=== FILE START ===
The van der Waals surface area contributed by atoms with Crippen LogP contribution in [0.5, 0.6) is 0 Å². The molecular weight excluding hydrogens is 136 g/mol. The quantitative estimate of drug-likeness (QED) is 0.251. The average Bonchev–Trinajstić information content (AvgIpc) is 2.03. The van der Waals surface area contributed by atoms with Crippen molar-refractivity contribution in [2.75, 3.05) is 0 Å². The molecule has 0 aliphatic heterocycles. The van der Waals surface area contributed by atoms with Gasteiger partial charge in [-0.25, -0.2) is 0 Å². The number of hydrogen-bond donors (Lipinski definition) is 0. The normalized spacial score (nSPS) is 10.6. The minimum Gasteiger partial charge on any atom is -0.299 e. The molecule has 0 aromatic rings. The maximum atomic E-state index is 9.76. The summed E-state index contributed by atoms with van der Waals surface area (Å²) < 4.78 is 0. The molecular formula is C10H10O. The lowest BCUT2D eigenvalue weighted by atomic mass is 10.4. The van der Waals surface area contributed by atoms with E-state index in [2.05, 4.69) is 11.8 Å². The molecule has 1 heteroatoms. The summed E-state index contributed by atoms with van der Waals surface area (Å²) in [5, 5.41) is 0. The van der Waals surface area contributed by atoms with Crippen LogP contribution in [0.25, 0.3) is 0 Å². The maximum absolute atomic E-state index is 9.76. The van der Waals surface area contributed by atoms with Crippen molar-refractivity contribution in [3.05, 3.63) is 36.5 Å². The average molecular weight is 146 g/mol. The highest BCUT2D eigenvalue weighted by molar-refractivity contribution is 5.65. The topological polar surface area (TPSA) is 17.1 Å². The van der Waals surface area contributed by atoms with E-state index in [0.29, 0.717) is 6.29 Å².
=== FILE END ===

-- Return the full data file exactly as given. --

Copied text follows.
The van der Waals surface area contributed by atoms with Crippen LogP contribution in [0.5, 0.6) is 0 Å². The molecular weight excluding hydrogens is 136 g/mol. The quantitative estimate of drug-likeness (QED) is 0.251. The average Bonchev–Trinajstić information content (AvgIpc) is 2.03. The van der Waals surface area contributed by atoms with Crippen molar-refractivity contribution in [2.75, 3.05) is 0 Å². The molecule has 0 aliphatic heterocycles. The van der Waals surface area contributed by atoms with Gasteiger partial charge in [-0.25, -0.2) is 0 Å². The number of hydrogen-bond donors (Lipinski definition) is 0. The normalized spacial score (nSPS) is 10.6. The minimum Gasteiger partial charge on any atom is -0.299 e. The molecule has 0 aromatic rings. The maximum atomic E-state index is 9.76. The summed E-state index contributed by atoms with van der Waals surface area (Å²) < 4.78 is 0. The molecular formula is C10H10O. The lowest BCUT2D eigenvalue weighted by atomic mass is 10.4. The van der Waals surface area contributed by atoms with E-state index in [2.05, 4.69) is 11.8 Å². The molecule has 1 heteroatoms. The summed E-state index contributed by atoms with van der Waals surface area (Å²) in [5, 5.41) is 0. The van der Waals surface area contributed by atoms with Crippen LogP contribution in [0.25, 0.3) is 0 Å². The maximum absolute atomic E-state index is 9.76. The van der Waals surface area contributed by atoms with Crippen molar-refractivity contribution in [3.05, 3.63) is 36.5 Å². The average molecular weight is 146 g/mol. The highest BCUT2D eigenvalue weighted by molar-refractivity contribution is 5.65. The topological polar surface area (TPSA) is 17.1 Å². The van der Waals surface area contributed by atoms with E-state index in [0.29, 0.717) is 6.29 Å².